As a Canadian, I have always found the whole Black Friday thing to be more of an amusement than an observance to take seriously. Canadian Thanksgiving is in October, and since it typically falls right after the Jewish high holidays, it was never really a thing in my family. We had all seen each other a week or two before. Nobody had the time and energy to do it again so soon.
But I guess in America, it is a bigger deal and has come to be kicked off with a shopping orgy. My initial reaction to that, when it first hit the Canadian mainstream only a few years ago, was ‘meh.’ We are not a materialistic household. Much of the stuff that tends to be on sale is clutter we seldom need.
I was amused to see that I was not the only non-American to shrug and make other plans. A group of British booksellers have organized a charming antidote this year called ‘Civilised Saturday’ where shoppers could browse over Prosecco, cucumber sandwiches and pastries. As one participating bookseller explains:
“We abhor the chaos of Black Friday, so it is an antidote to that. We like to keep it small and friendly — so we are having cake and tea for our customers. It will be a nice calm day.”
To that, I say: ‘Hear, hear!’ Let’s all get our holiday season off to a civilized start. Instead of buying more gadgets or other goods, on sale, how about just buy less and get what you want to? In my family, we started out with a tradition of buying just for the kids, then drawing names for one adult to buy for. We finally realized that everyone in our little family, thankfully, can afford to buy both wants and needs for themselves. We still buy for the little children. Then every adult kicks in $20 for the draw. Two names are picked. Those winners pick the charities the pot goes to that year.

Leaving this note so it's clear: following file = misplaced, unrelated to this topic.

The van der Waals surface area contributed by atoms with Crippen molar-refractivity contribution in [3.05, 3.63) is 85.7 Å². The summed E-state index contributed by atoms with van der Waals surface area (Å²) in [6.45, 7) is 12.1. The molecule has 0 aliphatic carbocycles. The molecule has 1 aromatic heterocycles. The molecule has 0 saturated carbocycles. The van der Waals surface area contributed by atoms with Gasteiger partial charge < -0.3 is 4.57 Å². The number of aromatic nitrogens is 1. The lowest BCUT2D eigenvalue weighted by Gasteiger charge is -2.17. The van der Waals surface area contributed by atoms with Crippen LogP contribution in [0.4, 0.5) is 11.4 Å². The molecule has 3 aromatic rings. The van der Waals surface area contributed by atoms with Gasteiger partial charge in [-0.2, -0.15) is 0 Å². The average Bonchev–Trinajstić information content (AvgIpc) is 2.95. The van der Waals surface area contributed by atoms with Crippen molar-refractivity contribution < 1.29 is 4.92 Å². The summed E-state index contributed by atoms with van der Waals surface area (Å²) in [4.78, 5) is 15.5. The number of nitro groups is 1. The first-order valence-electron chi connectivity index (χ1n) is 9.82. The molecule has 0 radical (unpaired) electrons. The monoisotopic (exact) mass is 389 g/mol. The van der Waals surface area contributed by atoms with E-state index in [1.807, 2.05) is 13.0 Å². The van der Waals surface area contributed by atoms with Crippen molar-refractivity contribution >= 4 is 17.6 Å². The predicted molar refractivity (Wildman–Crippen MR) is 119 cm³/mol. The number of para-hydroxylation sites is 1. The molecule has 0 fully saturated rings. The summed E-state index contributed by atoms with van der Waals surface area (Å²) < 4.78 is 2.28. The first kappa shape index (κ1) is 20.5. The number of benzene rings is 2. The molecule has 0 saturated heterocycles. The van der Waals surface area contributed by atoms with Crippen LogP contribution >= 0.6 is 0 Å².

I recently binge-watched a guilty pleasure reality show about extreme savers. In one episode, a woman had some coupons which brought mustard down to 10 cents a jar. She bought almost 100 of them because, at that price, how could she not? To me, this is the same mentality behind Black Friday. Does anyone really need that much mustard? Even if it is a great deal?
I am throwing my lot in with the Civilised Saturday people instead. If I need or want something, I’ll buy it. But I am not going to let the retail industry talk me into the book or movie or video game equivalent of 100 jars of mustard. Don’t buy cheap; buy mindfully. And be grateful for what you choose to have. Meanwhile let me wish my U.S. readers a happy just-over Thanksgiving.
Related: TeleRead Editor Chris Meadows on ‘Civilised Saturday.’ Also see Associate Editor Paul St John Mackintosh on Cyber Monday.
The whole “Black Friday” thing has become insane. It was all started by a story that the day after Thanksgiving was the biggest day for shopping of the year. Even though it was wrong, it was widely repeated in the news. Stores started competing for the business by putting huge discounts on a few items, and advertising them heavily. People would have to come in early to try to get them before they sold out. When this became common, some stores started opening early to get a jump on the competition, Over the years, this nuttiness has grown to the point of stores opening their big sales Thankgiving evening instead of on Friday.
Myself, I don’t go out to the stores this time of year. I did order a few items online, but nothing pricy. My biggest purchase was the $35 Fire tablet.